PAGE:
Here's a question about CPI in my microeconomics text (Pindyck), which I don't seem to understand:
The price of computers has fallen substantially over the past two decades. Use this drop in price to explain why the Consumer Price Index is likely to overstate substantially the cost-of-living index for individuals who use computers intensively.
In my opinion, the CPI is a universal thing, and the way we calculate the real price in some year with respect to a base year is also fixed, i.e. multiplying nominal price by the ratio of CPI of base year and the year in consideration. So how exactly can CPI overstate or understate the cost of living in any circumstance?
Please help me out, I'm an engineering student and I'm very new to Economics (I've taken up a little course since I find it interesting)
P.S. Here's the solution that's given (which I hardly can make sense of)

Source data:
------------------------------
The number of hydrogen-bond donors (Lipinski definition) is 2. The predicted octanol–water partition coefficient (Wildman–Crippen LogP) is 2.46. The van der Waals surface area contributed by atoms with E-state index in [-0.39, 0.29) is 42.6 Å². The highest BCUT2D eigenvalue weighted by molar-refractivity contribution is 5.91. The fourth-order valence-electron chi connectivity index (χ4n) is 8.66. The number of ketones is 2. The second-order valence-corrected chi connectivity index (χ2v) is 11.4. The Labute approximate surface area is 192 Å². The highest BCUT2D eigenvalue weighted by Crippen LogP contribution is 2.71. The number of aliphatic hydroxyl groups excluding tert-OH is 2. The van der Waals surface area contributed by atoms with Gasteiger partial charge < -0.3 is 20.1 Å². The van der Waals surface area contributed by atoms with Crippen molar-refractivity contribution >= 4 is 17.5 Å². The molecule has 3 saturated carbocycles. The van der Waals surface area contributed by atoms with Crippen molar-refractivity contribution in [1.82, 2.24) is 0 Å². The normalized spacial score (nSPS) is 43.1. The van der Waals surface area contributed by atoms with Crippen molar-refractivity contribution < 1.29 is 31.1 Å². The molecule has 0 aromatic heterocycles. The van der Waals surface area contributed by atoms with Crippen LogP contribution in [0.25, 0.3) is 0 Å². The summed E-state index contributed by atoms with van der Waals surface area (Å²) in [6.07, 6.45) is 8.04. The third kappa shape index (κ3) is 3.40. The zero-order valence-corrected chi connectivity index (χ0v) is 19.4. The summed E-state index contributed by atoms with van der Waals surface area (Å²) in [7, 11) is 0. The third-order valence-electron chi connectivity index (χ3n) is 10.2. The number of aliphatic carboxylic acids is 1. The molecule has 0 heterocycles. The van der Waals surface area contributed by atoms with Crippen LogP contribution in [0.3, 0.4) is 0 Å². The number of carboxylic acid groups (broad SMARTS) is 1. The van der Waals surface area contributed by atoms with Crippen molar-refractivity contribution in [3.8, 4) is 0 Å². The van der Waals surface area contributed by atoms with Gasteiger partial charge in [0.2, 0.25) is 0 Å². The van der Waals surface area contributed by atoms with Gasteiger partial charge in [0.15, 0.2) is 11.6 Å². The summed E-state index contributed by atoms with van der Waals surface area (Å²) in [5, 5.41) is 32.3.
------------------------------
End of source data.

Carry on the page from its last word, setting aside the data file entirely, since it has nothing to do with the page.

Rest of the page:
The Consumer Price Index measures the cost of a basket of goods purchased by a typical consumer in the current year relative to the cost of the basket in the base year. Each good in the basket is assigned a weight, which reflects the importance of the good to the typical consumer, and the weights are kept fixed from year to year. One problem with fixing the weights is that consumers will shift their purchases from year to year to give more weight to goods whose prices have fallen, and less weight to goods whose prices have risen. The CPI will therefore give too much weight to goods whose prices have risen, and too little weight to goods whose prices have fallen. In addition, for nontypical individuals who use computers intensively, the fixed weight for computers in the basket will understate the importance of this good, and will hence understate the effect of the fall in the price of computers for these individuals. The CPI will overstate the rise in the cost of living for this type of individual.